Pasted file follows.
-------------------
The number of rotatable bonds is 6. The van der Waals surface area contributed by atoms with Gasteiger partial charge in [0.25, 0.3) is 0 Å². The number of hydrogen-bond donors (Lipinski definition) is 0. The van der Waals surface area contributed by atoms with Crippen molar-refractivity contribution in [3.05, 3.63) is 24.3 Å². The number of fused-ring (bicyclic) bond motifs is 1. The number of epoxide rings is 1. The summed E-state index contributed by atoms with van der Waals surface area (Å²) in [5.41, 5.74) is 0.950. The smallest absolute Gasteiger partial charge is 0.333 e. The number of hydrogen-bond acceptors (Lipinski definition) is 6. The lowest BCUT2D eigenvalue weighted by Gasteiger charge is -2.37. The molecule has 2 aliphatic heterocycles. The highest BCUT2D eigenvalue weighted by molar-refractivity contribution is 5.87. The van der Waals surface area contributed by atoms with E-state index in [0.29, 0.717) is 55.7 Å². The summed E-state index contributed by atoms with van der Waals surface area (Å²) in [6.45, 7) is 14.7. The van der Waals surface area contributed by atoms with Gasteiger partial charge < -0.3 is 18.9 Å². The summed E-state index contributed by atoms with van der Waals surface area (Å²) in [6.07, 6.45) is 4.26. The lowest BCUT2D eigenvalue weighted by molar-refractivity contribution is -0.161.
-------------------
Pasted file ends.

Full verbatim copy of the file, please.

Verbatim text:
The number of rotatable bonds is 6. The van der Waals surface area contributed by atoms with Gasteiger partial charge in [0.25, 0.3) is 0 Å². The number of hydrogen-bond donors (Lipinski definition) is 0. The van der Waals surface area contributed by atoms with Crippen molar-refractivity contribution in [3.05, 3.63) is 24.3 Å². The number of fused-ring (bicyclic) bond motifs is 1. The number of epoxide rings is 1. The summed E-state index contributed by atoms with van der Waals surface area (Å²) in [5.41, 5.74) is 0.950. The smallest absolute Gasteiger partial charge is 0.333 e. The number of hydrogen-bond acceptors (Lipinski definition) is 6. The lowest BCUT2D eigenvalue weighted by Gasteiger charge is -2.37. The molecule has 2 aliphatic heterocycles. The highest BCUT2D eigenvalue weighted by molar-refractivity contribution is 5.87. The van der Waals surface area contributed by atoms with E-state index in [0.29, 0.717) is 55.7 Å². The summed E-state index contributed by atoms with van der Waals surface area (Å²) in [6.45, 7) is 14.7. The van der Waals surface area contributed by atoms with Gasteiger partial charge < -0.3 is 18.9 Å². The summed E-state index contributed by atoms with van der Waals surface area (Å²) in [6.07, 6.45) is 4.26. The lowest BCUT2D eigenvalue weighted by molar-refractivity contribution is -0.161.